What is a Special Protection Area?
Special Protection Areas (SPAs) are highly protected sites designated under the EC Birds Directive (2009/147/EC). SPAs are protected for their rare, vulnerable and regularly occurring migratory bird species. Member States of the EU also have a responsibility under the Directive to safeguard the habitats that support these populations of wild bird species. There are currently 270 SPA sites over the UK, covering nearly 3 million ha.
For more information on SPAs, click here.
The Severn Estuary SPA
The Severn Estuary was classified as a Special Protection Area (SPA) in 1995 after being identified as having national and international importance for the breeding, feeding, wintering and migration of rare and vulnerable species of birds, covering nearly 25,000 ha of the Estuary. These species are known as ‘features’. The intertidal mudflats and sandflats, saltmarsh, shingle and rocky shore habitats bordering the Estuary are also protected within the SPA, as they support the protected bird species.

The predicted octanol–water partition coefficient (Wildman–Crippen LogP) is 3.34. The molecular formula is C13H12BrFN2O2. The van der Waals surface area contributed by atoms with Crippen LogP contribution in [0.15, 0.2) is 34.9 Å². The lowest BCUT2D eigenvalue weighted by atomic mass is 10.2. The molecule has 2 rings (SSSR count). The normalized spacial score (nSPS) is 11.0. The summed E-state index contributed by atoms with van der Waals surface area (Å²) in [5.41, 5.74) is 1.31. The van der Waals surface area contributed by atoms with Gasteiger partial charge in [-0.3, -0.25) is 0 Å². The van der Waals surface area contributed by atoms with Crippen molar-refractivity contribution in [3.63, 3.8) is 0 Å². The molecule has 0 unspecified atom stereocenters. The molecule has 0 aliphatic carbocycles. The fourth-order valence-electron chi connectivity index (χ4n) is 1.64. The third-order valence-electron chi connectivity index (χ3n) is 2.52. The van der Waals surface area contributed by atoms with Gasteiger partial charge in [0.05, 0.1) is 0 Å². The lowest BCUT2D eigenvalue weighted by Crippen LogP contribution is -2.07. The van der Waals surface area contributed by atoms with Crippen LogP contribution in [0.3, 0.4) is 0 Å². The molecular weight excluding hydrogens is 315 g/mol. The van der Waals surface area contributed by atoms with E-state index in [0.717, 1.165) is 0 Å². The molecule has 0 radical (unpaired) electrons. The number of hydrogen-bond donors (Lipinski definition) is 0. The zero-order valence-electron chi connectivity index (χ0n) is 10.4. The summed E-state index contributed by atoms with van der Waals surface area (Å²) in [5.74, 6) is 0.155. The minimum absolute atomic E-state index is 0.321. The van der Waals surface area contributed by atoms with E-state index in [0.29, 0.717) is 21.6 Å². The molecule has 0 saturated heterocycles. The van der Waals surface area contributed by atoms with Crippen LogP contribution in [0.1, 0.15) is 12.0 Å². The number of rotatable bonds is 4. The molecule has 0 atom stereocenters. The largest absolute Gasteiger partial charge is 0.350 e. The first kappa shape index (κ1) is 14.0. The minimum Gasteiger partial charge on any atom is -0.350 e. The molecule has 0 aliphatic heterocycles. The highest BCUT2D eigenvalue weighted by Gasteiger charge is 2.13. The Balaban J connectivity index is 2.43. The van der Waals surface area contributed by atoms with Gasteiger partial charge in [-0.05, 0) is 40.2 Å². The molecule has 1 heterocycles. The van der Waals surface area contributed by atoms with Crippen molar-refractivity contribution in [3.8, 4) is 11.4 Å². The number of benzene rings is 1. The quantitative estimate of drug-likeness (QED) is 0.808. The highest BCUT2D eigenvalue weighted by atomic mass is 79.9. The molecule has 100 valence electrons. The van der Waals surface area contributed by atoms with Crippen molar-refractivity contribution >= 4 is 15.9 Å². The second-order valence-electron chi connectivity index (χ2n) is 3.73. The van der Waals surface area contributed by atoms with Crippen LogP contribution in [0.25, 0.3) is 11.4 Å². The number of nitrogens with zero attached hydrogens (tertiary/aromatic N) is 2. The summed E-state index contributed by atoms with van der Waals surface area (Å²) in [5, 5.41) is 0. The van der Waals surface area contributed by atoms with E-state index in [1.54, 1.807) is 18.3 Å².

These supporting habitats are known as ‘sub-features’. The Severn Estuary is one of the most important estuaries in the UK for overwintering wildfowl and waders, especially when severe weather conditions affect sites further north and east. The Estuary regularly supports over 20,000 wintering wildfowl, with over 80,000 individual waterfowls recorded in the winter seasons.
- Bewick’s swan, Cygnus columbianus bewickii
- Greater white- fronted goose, Anser albifrons albifrons
- Dunlin, Calidris alpina alpina
- Common redshank, Tringa totanus
- Common shelduck, Tadorna tadorna
- Gadwall, Anas strepera
- Waterbird assemblage
The diagram below indicates the relationship between the SPA interest features and supporting habitats.